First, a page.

Nicola Lawless: I think that, again, going back to Eamonn’s opening, everything we have we need, everything we have we need. I spent COVID actually downsizing because I was actually embarrassed by the abundance of things I had that I just didn’t need. I did not need them. It made us stop and pause and it allowed that power to emerge and just to step into your self and step into your power, we don’t need all those trappings. And some of my dearest friends, I’ve never actually met in person because that pause allowed me to be true to my self and be able to make those connections on a much deeper level.
So that’s the first thing.
And the second thing I’m taking from COVID is that my hairdresser is now more important to me than some of my family. So just some, just some of my family, but no, I’m only joking. But yeah just that we are so… connection is so important and that was what that kind of life-threatening illness taught me. And I never actually felt like I belonged until that happened, because I could feel this warmth and this surge of love and positivity for me, and that’s something that I spent the last five years trying to build on. So COVID was great because sometimes we get caught in the rat race, in the hamster wheel and it actually made me stop again and I thought “Jesus Christ, if you didn’t listen five years ago, listen now.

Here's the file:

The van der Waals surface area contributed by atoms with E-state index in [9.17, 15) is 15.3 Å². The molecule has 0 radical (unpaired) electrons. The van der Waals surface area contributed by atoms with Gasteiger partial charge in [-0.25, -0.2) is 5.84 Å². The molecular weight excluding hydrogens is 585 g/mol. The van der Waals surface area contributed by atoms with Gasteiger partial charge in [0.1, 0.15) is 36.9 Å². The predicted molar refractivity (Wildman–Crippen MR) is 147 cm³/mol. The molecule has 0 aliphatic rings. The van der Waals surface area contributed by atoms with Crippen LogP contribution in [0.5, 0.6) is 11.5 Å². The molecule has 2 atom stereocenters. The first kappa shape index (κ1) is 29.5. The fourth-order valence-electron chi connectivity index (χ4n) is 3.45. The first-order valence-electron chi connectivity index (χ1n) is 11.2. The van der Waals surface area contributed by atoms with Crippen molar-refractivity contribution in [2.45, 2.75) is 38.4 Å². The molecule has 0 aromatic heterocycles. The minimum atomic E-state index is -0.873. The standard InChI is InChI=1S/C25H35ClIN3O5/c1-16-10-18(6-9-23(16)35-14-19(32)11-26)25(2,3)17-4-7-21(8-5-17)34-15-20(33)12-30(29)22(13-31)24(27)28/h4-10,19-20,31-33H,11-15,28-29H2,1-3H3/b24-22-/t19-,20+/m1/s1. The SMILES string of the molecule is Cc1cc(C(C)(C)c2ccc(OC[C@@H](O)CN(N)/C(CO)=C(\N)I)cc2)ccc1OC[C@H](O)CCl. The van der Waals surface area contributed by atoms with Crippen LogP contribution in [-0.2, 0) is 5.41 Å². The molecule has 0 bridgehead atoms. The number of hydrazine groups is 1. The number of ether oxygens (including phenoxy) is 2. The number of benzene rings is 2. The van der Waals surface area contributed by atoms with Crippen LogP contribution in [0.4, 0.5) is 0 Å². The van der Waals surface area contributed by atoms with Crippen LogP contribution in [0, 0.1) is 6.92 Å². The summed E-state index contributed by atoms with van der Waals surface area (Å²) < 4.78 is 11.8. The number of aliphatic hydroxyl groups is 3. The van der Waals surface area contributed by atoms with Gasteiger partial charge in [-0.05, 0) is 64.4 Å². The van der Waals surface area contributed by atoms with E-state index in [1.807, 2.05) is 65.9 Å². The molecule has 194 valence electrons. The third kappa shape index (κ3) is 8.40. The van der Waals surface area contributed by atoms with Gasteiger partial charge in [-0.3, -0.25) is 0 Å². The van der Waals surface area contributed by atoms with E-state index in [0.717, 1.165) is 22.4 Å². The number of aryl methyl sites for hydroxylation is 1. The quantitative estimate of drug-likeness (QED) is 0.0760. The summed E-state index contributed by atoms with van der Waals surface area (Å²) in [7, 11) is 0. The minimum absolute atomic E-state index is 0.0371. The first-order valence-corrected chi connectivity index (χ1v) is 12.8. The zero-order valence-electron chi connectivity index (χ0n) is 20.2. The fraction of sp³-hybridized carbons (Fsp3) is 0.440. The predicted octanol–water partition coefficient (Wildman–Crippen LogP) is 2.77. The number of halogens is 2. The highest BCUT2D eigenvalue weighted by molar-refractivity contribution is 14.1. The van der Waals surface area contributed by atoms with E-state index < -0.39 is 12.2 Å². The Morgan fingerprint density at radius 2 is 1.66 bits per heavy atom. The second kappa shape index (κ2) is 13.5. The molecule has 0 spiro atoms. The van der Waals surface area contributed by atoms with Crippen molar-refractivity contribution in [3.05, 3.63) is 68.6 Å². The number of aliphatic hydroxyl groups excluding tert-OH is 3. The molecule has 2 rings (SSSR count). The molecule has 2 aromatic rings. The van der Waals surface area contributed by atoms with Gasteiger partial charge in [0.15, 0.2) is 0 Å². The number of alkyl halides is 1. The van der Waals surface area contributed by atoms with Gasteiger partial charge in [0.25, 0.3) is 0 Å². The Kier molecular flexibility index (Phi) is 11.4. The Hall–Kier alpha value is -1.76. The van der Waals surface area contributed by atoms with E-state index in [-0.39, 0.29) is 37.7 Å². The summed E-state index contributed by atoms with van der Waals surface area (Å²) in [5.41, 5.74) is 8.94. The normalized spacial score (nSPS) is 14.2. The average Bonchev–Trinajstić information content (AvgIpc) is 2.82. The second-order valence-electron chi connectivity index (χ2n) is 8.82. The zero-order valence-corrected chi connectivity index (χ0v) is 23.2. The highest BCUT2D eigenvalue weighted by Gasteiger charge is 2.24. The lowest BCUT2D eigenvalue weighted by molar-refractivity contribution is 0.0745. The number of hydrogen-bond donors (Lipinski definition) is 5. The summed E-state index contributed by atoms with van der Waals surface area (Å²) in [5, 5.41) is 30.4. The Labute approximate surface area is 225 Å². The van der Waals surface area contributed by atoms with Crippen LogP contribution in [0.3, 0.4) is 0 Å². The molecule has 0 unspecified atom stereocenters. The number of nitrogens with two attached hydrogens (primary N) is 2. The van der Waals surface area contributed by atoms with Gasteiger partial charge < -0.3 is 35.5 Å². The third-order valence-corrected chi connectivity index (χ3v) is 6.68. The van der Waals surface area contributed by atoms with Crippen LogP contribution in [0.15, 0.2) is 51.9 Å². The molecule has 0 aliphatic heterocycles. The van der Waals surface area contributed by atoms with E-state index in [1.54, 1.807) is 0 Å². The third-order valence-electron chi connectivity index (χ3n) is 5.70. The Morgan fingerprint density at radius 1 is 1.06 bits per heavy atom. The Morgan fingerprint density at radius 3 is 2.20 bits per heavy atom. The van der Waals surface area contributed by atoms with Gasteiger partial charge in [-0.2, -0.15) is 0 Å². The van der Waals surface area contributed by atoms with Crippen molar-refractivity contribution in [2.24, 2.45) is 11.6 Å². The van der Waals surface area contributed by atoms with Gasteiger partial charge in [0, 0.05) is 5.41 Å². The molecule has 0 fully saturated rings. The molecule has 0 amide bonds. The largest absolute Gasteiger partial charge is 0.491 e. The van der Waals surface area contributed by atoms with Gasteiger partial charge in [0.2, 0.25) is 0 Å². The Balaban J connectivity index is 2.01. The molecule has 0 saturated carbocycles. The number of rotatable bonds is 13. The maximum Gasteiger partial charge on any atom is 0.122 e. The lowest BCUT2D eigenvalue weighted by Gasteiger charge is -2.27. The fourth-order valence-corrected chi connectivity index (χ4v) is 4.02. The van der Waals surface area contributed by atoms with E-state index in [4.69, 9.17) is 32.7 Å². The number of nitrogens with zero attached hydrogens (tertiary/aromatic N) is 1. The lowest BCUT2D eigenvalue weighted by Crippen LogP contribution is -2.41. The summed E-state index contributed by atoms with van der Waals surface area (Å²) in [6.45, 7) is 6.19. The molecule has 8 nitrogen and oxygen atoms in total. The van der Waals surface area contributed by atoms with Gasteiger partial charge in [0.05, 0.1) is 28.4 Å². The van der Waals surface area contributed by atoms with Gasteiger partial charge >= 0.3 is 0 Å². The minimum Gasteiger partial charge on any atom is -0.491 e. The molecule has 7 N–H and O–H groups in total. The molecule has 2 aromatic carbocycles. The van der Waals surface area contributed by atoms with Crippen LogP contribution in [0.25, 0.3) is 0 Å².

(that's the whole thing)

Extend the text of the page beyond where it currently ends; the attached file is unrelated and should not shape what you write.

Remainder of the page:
Yours Truly: And the second question, before we go to Princess Shelley, is you meet a friend, you come across somebody old or new and you realize by listening to them that they are in fact struggling, at the end of their tether, in terms of everything that’s gone on over the last fifteen, sixteen months, what’s your advice?
Nicola Lawless: I don’t think I would have any real advice for them because I would feel like, I wouldn’t diminish their experience. I would just try to be there for them. And if there were things that I could do that they were struggling with, because we all struggled from time to time and there’s small tasks that seem insurmountable, to all of us. I know I get that from time to time and being overwhelmed. So I try and help where best I can, I’m more an action person. So I would try and help in any little way that I could and I would listen because at the end of the day, I’m not getting it all right. And I’m certainly not getting it right all the time. So I would just try and be there more so than anything else. I think that’s really important because I would not be where I am now without people who have been there for me.